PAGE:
WINNEBAGO, Neb. ? Motor fuel is on its way to three Kansas tribes and employees of HCI Distribution are back to work, thanks to a federal judge in Topeka, Kan.
U.S. District Judge Dale Saffels barred the state of Kansas from imposing any taxes, seizing any more property or pursuing criminal and civil charges against two Winnebago Tribal officials until further court actions are decided. Judge Saffels issued a temporary restraining order against the Kansas Attorney General and Department of Taxation after the tribes filed complaints in federal court.
The tribes filed for the restraining order as part of a complaint that asked the court to bar the state from further interference with the distribution of motor fuel to the Kansas tribes. The complaint also asked the judge to order the state to withdraw criminal and civil charges and return property to the Winnebago Tribe. A hearing June 12 will consider a permanent injunction against the state.
In the meantime the Winnebago Tribe will be able to work its way out of financial problems caused by the state's criminal charges, which involve $1.25 million the Kansas Department of Tax Revenue claims it owes for non-payment of fuel taxes. HCI Distribution can now temporarily transport motor fuel to the Kickapoo, Sac and Fox and Iowa Tribes of Kansas without interference from the state. The three tribes can also get back to the business of selling gasoline.
"Things are a lot better, we are selling gas and trucks are rolling," said Lance Morgan, executive director of Ho-Chunk Inc., which owns HCI Distribution. "We are not sure if we can get the two trucks they confiscated back, at least until after the June 12 hearing. We are very positive, but the tougher test will be the June 12 hearing. At least this initial order will keep us in business and keep the Kansas tribes in business."
The Winnebago Tribe managed to convince the judge that the tribe had been placed in a position of irreparable harm financially and politically by the state's actions to seize two tanker trucks and file civil and criminal charges against Morgan and Tribal Chairman John Blackhawk.
"We always knew we had a strong case and think this improves our outlook, but you can't tell what will happen in federal court. This was a first impression, a precedent setter," Morgan said.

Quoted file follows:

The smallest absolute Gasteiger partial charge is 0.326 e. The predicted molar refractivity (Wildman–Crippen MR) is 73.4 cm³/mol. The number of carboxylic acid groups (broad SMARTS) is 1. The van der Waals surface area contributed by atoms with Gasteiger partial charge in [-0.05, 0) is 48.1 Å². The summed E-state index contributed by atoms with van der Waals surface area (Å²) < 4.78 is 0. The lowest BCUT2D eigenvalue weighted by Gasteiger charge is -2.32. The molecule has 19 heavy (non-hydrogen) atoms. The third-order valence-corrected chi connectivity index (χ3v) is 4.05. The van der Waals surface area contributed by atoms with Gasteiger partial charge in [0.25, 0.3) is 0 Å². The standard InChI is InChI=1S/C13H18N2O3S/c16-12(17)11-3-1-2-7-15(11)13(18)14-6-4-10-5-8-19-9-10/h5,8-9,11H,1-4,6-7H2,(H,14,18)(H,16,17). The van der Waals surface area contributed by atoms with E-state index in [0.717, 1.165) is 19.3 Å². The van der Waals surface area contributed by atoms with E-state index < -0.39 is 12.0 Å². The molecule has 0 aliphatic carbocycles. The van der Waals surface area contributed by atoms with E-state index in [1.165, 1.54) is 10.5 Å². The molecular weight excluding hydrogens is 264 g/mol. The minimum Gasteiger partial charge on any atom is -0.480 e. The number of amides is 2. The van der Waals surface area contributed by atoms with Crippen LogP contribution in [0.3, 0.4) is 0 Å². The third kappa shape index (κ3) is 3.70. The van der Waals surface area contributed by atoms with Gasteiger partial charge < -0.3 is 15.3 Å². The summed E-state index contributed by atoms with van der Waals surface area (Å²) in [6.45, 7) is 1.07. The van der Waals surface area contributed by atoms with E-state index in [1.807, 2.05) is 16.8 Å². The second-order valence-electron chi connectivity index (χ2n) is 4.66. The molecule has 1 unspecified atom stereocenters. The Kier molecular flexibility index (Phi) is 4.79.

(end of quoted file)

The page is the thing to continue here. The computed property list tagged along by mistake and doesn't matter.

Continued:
Winnebago Tribal attorneys argued that after the state criminal charges against Morgan and Blackhawk, the business of Ho-Chunk, Inc. came to a near standstill. The company couldn't use credit cards, banks that normally were friendly to the tribe and the company wouldn't issue credit and other businesses stopped providing merchandise.
One of the most important criteria for issuing a restraining order or an order for injunctive relief is to prove irreparable harm. During the May 15 hearing the Winnebago and Kansas Tribes argued that because companies would not sell alcohol, a major component of motor fuel, to the Winnebago tribe all tribes would suffer loss of revenue. Also loss of jobs, business relationships, creditworthiness and goodwill would put the tribes in financial peril.
The state claimed that it would lose revenue from motor fuel tax that would cause harm to Kansas. It also argued that its sovereign right to enforce laws was at stake.
The court agreed with the tribes. In his written ruling, Judge Saffels stated, "The court agrees that a final order granting the relief requested could very well adversely affect the state of Kansas' sovereignty. But in terms of the standard for issuing a temporary restraining order, plaintiffs are faced with more devastating losses than the state's temporary inability to enforce its fuel tax law."
The ruling relied on a 1995 case involving the Sac and Fox Nation and the state of Missouri to justify issuing the restraining order to satisfy the public interest.
"In the same opinion, this court also stated that the public has a significant interest in assuring the viability of tribal self-government, self-sufficiency and self-determination. If the defendants are allowed to continue their current actions against plaintiffs, it is argued that services could be lost and that the viability of tribal self-government, self sufficiency and self-determination are in jeopardy," Judge Saffels wrote.
The state has been temporarily ordered to refrain from any further actions against the tribes and HCI Distribution. The real test will come, however, during action in federal court that will eventually determine whether or not the state can continue to pursue taxation of the motor fuel HCI Distribution brings into Kansas for distribution to the three tribes.
Judge Saffels said that determining whether or not the fuel is manufactured on tribal land is grounds for litigation, as is whether or not the state can tax that fuel as it is brought into the state. The Winnebago complaint could have been rejected, but Judge Saffels found enough grounds to the case to continue it in federal court.
"Without directly addressing the merits of plaintiffs' arguments, the court finds plaintiffs have shown that the issues presented are so serious, substantial, difficult and doubtful as to make them fair ground for litigation," Judge Saffels wrote. "Specifically, the court finds the issue of whether the state can tax fuel that is allegedly manufactured on tribal lands, thus adding value, and later sold to another tribe on the reservation raises a serious question for litigation. Also the court finds that whether the legal incidence of the tax falls on the Winnebago Tribe and whether the tax is assessed inside or outside Indian country is a serious question for litigation."